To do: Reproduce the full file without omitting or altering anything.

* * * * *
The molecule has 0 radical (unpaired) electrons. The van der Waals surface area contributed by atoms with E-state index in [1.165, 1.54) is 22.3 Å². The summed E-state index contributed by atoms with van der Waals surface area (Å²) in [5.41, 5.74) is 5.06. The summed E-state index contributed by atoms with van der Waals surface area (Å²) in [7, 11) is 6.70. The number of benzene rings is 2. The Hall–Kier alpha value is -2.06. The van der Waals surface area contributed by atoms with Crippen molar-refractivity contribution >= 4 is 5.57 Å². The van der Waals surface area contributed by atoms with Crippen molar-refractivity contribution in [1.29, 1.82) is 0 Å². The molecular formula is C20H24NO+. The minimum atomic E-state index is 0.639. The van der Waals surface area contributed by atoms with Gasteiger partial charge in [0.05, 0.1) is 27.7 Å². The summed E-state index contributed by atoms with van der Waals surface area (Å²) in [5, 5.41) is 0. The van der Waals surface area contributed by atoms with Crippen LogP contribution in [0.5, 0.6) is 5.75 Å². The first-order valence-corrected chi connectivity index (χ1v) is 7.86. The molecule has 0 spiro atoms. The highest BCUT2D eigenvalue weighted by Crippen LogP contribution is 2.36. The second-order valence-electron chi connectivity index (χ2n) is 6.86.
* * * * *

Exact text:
The molecule has 0 radical (unpaired) electrons. The van der Waals surface area contributed by atoms with E-state index in [1.165, 1.54) is 22.3 Å². The summed E-state index contributed by atoms with van der Waals surface area (Å²) in [5.41, 5.74) is 5.06. The summed E-state index contributed by atoms with van der Waals surface area (Å²) in [7, 11) is 6.70. The number of benzene rings is 2. The Hall–Kier alpha value is -2.06. The van der Waals surface area contributed by atoms with Crippen molar-refractivity contribution >= 4 is 5.57 Å². The van der Waals surface area contributed by atoms with Crippen molar-refractivity contribution in [1.29, 1.82) is 0 Å². The molecular formula is C20H24NO+. The minimum atomic E-state index is 0.639. The van der Waals surface area contributed by atoms with Gasteiger partial charge in [0.05, 0.1) is 27.7 Å². The summed E-state index contributed by atoms with van der Waals surface area (Å²) in [5, 5.41) is 0. The van der Waals surface area contributed by atoms with Crippen LogP contribution in [0.5, 0.6) is 5.75 Å². The first-order valence-corrected chi connectivity index (χ1v) is 7.86. The molecule has 0 spiro atoms. The highest BCUT2D eigenvalue weighted by Crippen LogP contribution is 2.36. The second-order valence-electron chi connectivity index (χ2n) is 6.86.